21.Jun.08 eiff
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Origin: Spirits of the Past
dir Keiichi Sugiyama
scr Naoko Kakimoto, Nana Shiina
voices Ryo Katsuji, Aoi Miyazaki, Masaru Hamaguchi, Kenichi Endo, Toshikazu Fukawa, Yuko Kotegawa, Ren Osugi
origin release Jap 7.Jan.06,
US 20.Feb.07 dvd,
UK 12.Jul.08
06/Japan 1h35
origin With strong, somewhat offbeat environmental themes, this futuristic manga movie tells a seriously inventive story that drifts a bit over the top. But then, this also allows the animators to create some unforgettable imagery.

In a post-apocalyptic landscape, humans cling to life in desolate cities, begging and bartering for help from the forest, which has developed a conscience and culture. Agito (voiced by Katsuji) is a young boy who inadvertently awakens Toola (Miyazaki), a girl from the ancient past who is shocked by the state of the planet. She decides to join another awakened ancient (Endo) to fight the forest for power. But Agito takes the bold move to unite with the forest and convince Toola that the world is better as it is.

With central characters who are all teens, the film has a childish feel to it, like an imaginative game a group of kids might create one day in their back garden. The freewheeling structure is impossible to predict, and as the writers seem to make up ever more bizarre things (like a walking volcano), the animators more than keep up with them. Visually the film is stunning, placing simplistic 2D anime characters into vividly detailed 3D landscapes.

And there are plenty of strong issues to keep us intrigued, from the way the trees protect the water, rationing it to the greedy humans, to the generational gaps between a few grey-haired leaders and the hyper-kinetic youngsters. There are eye-catching details, such as the splintered moon in the night sky. And there are some fascinating story details along the way, mainly centring on all the mistakes mankind has made.

But the story comes with a ridiculously convoluted mythology, including continual revelations of past events that change how everyone sees the present. Mad scientific experiments, ecological mayhem and intertwined rescue attempts all combine into something that, on the surface, looks incredibly complex and rather insane. But beneath all of this is a startlingly simple little tale about redemption, plus learning to understand how people and the planet are so closely intertwined that we need to work together if either of us wants to have a future. This is rather obvious and corny for adults, but at least it looks great.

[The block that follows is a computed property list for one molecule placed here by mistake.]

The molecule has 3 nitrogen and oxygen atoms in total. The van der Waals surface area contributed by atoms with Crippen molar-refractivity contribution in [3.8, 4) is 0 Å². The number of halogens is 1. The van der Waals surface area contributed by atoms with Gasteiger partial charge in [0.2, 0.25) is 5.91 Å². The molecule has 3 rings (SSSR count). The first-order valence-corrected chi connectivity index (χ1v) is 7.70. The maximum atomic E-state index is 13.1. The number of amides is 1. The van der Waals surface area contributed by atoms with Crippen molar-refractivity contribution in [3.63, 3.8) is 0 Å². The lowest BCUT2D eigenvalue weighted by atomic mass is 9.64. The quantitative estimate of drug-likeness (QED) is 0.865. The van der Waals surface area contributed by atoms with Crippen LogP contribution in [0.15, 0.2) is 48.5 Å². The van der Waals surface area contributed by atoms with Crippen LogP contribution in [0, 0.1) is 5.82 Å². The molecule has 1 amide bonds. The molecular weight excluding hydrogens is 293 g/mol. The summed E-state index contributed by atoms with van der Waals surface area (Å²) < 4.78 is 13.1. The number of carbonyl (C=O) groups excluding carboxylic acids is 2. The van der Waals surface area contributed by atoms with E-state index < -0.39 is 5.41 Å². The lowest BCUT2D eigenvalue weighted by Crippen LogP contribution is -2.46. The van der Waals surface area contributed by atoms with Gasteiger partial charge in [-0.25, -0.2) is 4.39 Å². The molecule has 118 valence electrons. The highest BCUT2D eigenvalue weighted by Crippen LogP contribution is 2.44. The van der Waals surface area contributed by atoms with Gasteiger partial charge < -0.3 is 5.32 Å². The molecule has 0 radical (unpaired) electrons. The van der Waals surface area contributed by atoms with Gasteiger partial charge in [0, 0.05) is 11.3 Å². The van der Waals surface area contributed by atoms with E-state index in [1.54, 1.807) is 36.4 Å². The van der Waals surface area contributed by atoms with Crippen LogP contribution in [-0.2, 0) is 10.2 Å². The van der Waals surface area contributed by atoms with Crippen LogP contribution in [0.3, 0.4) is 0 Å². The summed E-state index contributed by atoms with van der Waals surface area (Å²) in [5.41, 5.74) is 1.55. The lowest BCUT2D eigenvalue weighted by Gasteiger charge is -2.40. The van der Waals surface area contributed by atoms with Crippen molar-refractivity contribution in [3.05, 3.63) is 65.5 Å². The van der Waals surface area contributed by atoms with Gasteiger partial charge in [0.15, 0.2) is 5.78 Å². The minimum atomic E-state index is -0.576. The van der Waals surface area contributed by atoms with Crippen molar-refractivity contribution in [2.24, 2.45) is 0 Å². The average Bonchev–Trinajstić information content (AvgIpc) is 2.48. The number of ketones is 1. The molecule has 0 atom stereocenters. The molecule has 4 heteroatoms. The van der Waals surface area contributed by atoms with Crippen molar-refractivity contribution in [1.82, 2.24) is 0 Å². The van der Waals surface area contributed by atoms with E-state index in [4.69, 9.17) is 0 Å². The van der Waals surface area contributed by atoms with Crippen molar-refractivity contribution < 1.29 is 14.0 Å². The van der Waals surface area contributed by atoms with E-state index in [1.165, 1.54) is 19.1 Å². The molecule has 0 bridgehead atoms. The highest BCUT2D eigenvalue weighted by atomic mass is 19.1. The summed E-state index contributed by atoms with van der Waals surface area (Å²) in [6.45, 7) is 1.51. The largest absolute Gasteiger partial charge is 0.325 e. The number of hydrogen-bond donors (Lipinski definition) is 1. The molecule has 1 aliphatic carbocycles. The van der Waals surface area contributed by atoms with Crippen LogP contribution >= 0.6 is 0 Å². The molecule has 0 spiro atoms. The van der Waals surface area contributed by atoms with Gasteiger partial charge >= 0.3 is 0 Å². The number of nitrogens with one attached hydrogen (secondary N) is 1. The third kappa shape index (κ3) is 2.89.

12 themes, violence
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The Pope’s Toilet
4/5   El Baño del Papa
dir-scr César Charlone, Enrique Fernández
with César Troncoso, Virginia Méndez, Virginia Ruiz, Nelson Lence, Mario Silva, Henry De Leon, Jose Arce, Rosario Dos Santos, Luna Alex Silva, Alvarez Baltasar Burgos, Carlos Lerena, Hugo Blandamuro
troncoso and friend release Uru 3.Aug.07,
UK 1.Aug.08
07/Uruguay 1h38


el bano del papa Charming and hilariously offbeat, this warm Uruguayan comedy-drama tells a story that resonates with wit and emotion, capturing universal themes while incisively examining a major event in a very small town.

Near the Brazilian border in 1988, fast-talking Beto (Troncoso) makes ends meet by smuggling contraband around the tenacious customs officials. So when it's announced that the Pope John Paul II will pay a visit to his small village, everyone gets an idea to profit from the pilgrims. While most villagers plan food or souvenir stalls, Beto's builds a flush toilet he'll charge visitors to use. His wife Carmen and daughter Silvia (Méndez and Ruiz) roll their eyes in exasperation, knowing that it won't be nearly that easy. But they never give up on him.

The film has a definite whiff of Italian neorealism in its examination of people driven with simple needs, plus the sense that everything could go tragically wrong at any moment. Beto's real goal in life is to replace his clanky bicycle with a motorbike, and in this setting that ambition is just as lofty as his daughter's desire to study journalism in the capital city. Meaanwhile, Beto's nemesis is a power-hungry policeman (Lence) he probably grew up with.

In addition to the fairly wacky comedy of errors, the film has several layers of intriguing subtext that make it all the more engaging. Beto and Carmen are incapable of understanding their daughter's ambition--the simple fact that she doesn't want to end up pregnant and trapped in the village like her friends. On the other hand, Carmen is well aware of Beto's fragile ego, and the importance of sustaining it, regardless of the cost.

Filmmakers Charlone and Fernández infuse everything with wry humour, even building some jangling suspense in the final act. The photography, editing and music are all witty and rough, with a snappy authenticity that adds layers of comedy and emotion, and sets the scene perfectly for actors with wonderfully world-worn faces. These are people whose lives are infused with desperation, and yet they are also full of hope that they're on the verge of success, against all odds.

15 themes, language, innuendo
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© 2008 by Rich Cline, Shadows on the Wall